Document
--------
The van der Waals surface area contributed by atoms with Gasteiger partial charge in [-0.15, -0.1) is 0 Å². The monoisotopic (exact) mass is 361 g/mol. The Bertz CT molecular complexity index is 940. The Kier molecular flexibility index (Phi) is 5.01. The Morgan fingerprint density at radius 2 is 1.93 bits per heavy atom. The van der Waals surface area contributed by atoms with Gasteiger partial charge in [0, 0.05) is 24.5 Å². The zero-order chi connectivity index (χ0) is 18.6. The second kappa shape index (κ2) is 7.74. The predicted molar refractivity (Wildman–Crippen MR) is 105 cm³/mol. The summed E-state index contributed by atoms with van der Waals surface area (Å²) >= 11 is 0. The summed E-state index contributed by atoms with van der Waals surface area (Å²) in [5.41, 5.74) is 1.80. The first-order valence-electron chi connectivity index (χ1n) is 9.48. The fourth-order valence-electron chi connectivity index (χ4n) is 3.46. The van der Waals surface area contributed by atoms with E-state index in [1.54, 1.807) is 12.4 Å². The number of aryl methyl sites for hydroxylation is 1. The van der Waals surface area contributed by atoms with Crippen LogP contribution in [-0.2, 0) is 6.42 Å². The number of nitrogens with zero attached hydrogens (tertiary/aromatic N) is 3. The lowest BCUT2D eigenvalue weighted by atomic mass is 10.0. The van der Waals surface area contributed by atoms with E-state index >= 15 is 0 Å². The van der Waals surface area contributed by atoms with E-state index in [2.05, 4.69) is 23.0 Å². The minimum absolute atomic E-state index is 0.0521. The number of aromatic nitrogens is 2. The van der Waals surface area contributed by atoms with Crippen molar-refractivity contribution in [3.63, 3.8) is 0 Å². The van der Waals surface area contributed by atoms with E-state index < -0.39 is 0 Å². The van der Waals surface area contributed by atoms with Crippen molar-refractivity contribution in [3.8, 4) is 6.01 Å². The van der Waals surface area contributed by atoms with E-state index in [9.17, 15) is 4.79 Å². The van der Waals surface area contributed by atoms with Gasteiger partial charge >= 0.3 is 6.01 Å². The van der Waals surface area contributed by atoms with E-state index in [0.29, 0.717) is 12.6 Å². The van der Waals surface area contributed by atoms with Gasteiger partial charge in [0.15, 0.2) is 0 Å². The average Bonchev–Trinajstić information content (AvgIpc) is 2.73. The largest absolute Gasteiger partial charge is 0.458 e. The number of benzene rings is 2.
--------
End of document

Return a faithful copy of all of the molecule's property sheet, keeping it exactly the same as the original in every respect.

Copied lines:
The van der Waals surface area contributed by atoms with Gasteiger partial charge in [-0.15, -0.1) is 0 Å². The monoisotopic (exact) mass is 361 g/mol. The Bertz CT molecular complexity index is 940. The Kier molecular flexibility index (Phi) is 5.01. The Morgan fingerprint density at radius 2 is 1.93 bits per heavy atom. The van der Waals surface area contributed by atoms with Gasteiger partial charge in [0, 0.05) is 24.5 Å². The zero-order chi connectivity index (χ0) is 18.6. The second kappa shape index (κ2) is 7.74. The predicted molar refractivity (Wildman–Crippen MR) is 105 cm³/mol. The summed E-state index contributed by atoms with van der Waals surface area (Å²) >= 11 is 0. The summed E-state index contributed by atoms with van der Waals surface area (Å²) in [5.41, 5.74) is 1.80. The first-order valence-electron chi connectivity index (χ1n) is 9.48. The fourth-order valence-electron chi connectivity index (χ4n) is 3.46. The van der Waals surface area contributed by atoms with E-state index in [1.54, 1.807) is 12.4 Å². The number of aryl methyl sites for hydroxylation is 1. The van der Waals surface area contributed by atoms with Crippen LogP contribution in [-0.2, 0) is 6.42 Å². The number of nitrogens with zero attached hydrogens (tertiary/aromatic N) is 3. The lowest BCUT2D eigenvalue weighted by atomic mass is 10.0. The van der Waals surface area contributed by atoms with E-state index >= 15 is 0 Å². The van der Waals surface area contributed by atoms with E-state index in [2.05, 4.69) is 23.0 Å². The minimum absolute atomic E-state index is 0.0521. The number of aromatic nitrogens is 2. The van der Waals surface area contributed by atoms with Crippen molar-refractivity contribution in [3.63, 3.8) is 0 Å². The van der Waals surface area contributed by atoms with E-state index < -0.39 is 0 Å². The van der Waals surface area contributed by atoms with Crippen molar-refractivity contribution in [3.8, 4) is 6.01 Å². The van der Waals surface area contributed by atoms with E-state index in [9.17, 15) is 4.79 Å². The van der Waals surface area contributed by atoms with Gasteiger partial charge >= 0.3 is 6.01 Å². The van der Waals surface area contributed by atoms with E-state index in [0.29, 0.717) is 12.6 Å². The van der Waals surface area contributed by atoms with Gasteiger partial charge in [0.15, 0.2) is 0 Å². The average Bonchev–Trinajstić information content (AvgIpc) is 2.73. The largest absolute Gasteiger partial charge is 0.458 e. The number of benzene rings is 2.